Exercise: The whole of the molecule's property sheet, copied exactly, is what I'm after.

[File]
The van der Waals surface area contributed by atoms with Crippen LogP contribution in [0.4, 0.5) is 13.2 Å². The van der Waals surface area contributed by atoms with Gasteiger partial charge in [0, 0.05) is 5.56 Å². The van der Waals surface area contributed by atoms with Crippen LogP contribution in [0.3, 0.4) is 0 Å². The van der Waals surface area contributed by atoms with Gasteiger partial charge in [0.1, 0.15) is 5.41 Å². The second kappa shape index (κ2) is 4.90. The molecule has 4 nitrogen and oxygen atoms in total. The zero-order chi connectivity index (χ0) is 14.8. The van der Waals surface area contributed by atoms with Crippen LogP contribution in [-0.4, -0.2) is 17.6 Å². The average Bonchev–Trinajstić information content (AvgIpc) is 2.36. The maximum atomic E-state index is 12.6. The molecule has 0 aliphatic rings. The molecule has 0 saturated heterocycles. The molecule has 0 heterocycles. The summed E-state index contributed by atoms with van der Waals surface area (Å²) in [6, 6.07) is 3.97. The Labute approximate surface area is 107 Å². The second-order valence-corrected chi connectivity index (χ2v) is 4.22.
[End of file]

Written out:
The van der Waals surface area contributed by atoms with Crippen LogP contribution in [0.4, 0.5) is 13.2 Å². The van der Waals surface area contributed by atoms with Gasteiger partial charge in [0, 0.05) is 5.56 Å². The van der Waals surface area contributed by atoms with Crippen LogP contribution in [0.3, 0.4) is 0 Å². The van der Waals surface area contributed by atoms with Gasteiger partial charge in [0.1, 0.15) is 5.41 Å². The second kappa shape index (κ2) is 4.90. The molecule has 4 nitrogen and oxygen atoms in total. The zero-order chi connectivity index (χ0) is 14.8. The van der Waals surface area contributed by atoms with Crippen LogP contribution in [-0.4, -0.2) is 17.6 Å². The average Bonchev–Trinajstić information content (AvgIpc) is 2.36. The maximum atomic E-state index is 12.6. The molecule has 0 aliphatic rings. The molecule has 0 saturated heterocycles. The molecule has 0 heterocycles. The summed E-state index contributed by atoms with van der Waals surface area (Å²) in [6, 6.07) is 3.97. The Labute approximate surface area is 107 Å². The second-order valence-corrected chi connectivity index (χ2v) is 4.22.